• Zana Africa found that having access to menstrual health resources and information helped girls challenge menstrual taboos in their communities.
• The more empowered they become, the more they begin to see that some acceptable norms in their communities are actually wrong such as domestic violence.
Four in five adolescents in Africa have no access to Menstrual Health management resources.
This is according to analysis by Zana Africa, a social enterprise that works to empower young girls and boys.
Megan Mukuria, CEO of Zana Africa said that this leaves many adolescents, especially girls, severely disadvantaged and at risk.
“They miss school during their periods or worse, engage in transactional sex for sanitary pads that may lead to early pregnancies and contracting of sexually transmitted diseases,” she said.
Zana also found in a study they did in Kilifi County that the average age of first sex is under 12 years, and nearly 100 percent of that first sex is unconsented.
Anthony Ajayi, a researcher from the Africa Population and Health Research Center reiterates this, explaining that adolescents in Sub-Saharan Africa bear a huge burden of poor sexual reproductive health outcomes.
“It makes them susceptible to morbidities and disabilities from unsafe abortions and sexual gender-based violence,” he said.
Mukuria, through Zana Africa’s Nia Project, set out to provide pads for young girls to prevent them from engaging in transactional sex and simultaneously, provide accessible health information such as sexually transmitted diseases and pregnancy.
“The health information is in the form of girls-only sessions conducted in school by trained facilitators and community health volunteers, four to six times per term, also in the form of magazines that focus on gender empowerment,” she said.
Life skills are also taught to the adolescents including dealing with traumatic issues, stress, peer pressure, and saying no to sex and substance abuse.
Mukuria reports that the girls had an improved self-determination especially when they had reproductive health information and sanitary pads.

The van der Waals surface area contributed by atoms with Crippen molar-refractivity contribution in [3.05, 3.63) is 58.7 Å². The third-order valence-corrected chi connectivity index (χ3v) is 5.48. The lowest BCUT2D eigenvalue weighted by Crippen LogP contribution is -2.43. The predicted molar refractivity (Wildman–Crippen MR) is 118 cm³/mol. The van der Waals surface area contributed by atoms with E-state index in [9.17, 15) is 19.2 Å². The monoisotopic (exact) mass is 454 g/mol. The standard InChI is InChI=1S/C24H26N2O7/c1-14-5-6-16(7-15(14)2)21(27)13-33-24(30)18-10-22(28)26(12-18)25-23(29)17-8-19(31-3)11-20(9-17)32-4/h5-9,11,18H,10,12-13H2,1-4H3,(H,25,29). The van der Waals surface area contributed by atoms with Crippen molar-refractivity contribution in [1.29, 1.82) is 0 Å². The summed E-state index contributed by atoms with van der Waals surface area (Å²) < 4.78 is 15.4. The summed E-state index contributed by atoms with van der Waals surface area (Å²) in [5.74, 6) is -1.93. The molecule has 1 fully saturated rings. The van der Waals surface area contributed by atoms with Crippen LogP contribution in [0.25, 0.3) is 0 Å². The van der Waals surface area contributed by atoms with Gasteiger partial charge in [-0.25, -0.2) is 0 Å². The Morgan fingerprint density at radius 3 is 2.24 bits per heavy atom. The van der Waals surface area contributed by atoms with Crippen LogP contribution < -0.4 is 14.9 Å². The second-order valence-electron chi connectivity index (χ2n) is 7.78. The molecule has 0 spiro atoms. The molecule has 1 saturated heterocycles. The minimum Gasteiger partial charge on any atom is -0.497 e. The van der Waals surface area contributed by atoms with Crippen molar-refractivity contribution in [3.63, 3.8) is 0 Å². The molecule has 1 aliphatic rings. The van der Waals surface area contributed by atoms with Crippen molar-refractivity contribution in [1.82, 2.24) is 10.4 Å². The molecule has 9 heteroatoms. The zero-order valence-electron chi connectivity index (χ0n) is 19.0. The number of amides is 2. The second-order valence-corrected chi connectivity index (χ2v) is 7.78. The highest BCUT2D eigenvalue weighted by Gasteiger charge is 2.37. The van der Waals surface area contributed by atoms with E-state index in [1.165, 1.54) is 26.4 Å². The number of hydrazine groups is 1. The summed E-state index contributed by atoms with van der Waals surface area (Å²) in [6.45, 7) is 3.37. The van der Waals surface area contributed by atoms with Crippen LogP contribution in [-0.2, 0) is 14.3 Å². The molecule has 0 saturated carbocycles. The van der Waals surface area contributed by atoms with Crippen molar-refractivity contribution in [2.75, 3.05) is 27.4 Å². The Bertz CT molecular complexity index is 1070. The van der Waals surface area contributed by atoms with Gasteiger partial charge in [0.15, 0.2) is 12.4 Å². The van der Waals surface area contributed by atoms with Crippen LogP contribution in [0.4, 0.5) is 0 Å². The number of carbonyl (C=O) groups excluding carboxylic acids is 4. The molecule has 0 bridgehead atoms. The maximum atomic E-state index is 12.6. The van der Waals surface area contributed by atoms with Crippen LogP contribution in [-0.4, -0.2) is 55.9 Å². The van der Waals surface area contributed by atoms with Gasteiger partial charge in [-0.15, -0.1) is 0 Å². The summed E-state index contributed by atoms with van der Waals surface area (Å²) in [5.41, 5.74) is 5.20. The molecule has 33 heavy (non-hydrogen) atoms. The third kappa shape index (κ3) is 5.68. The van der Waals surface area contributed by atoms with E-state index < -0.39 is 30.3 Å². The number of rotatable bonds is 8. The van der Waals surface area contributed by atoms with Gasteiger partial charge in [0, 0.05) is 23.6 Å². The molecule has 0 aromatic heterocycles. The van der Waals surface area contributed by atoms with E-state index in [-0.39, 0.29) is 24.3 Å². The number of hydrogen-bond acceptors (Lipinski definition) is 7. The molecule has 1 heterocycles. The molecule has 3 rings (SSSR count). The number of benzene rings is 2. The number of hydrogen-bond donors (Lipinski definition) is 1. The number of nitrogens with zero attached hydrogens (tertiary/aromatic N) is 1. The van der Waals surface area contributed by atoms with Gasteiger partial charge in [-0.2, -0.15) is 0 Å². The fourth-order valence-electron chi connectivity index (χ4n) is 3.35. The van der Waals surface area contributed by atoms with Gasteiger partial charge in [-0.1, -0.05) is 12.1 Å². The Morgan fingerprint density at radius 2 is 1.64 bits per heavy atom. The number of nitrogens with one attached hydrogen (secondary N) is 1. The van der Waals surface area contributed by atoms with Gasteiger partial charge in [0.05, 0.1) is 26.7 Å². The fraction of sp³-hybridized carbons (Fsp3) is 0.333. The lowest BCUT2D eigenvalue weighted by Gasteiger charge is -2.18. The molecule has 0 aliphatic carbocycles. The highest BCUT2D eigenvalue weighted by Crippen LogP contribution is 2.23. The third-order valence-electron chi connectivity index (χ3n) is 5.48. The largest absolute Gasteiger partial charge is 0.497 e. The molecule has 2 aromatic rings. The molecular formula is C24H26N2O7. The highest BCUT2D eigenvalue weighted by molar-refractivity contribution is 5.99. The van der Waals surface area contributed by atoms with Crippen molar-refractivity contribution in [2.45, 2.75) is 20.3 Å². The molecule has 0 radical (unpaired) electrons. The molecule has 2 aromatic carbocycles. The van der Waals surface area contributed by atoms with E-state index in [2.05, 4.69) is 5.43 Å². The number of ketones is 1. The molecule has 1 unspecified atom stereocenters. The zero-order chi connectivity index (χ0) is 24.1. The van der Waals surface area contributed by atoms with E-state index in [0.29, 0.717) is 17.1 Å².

“What we found as groundbreaking was that having access to menstrual health resources and information helped girls challenge menstrual taboos in their communities,” she said.
The more empowered they become, the more they begin to see that some acceptable norms in their communities are actually wrong such as domestic violence.
“After a couple more months of learning, they think that maybe it's not okay for their boyfriend to demand sex from them if they don’t want it. These are very critical independent decisions that girls are making from their own values,” she said.
Mukuria said that boys who take part in the learning also begin to get new perspectives on gender norms, saying things like housework is not just for girls but should be shared equally with boys.
“We started the project in select schools before Covid-19 and when schools had to close then reopen, we had 100% of girls come back, keeping themselves safe and saying no to sex for over 9 months of being at home,” she said.
She said that Zana is in the final stage of co-creating the project at the Kenya Institute of Curriculum Development (KICD), the Ministry of Education, and the Teachers Service Commission to have it be part of the school curriculum.
“We are working with them to create an age-appropriate programme from grades 10 to 12 and with time, we hope it can go down to younger grades, being as age-appropriate as possible,” Mukuria said.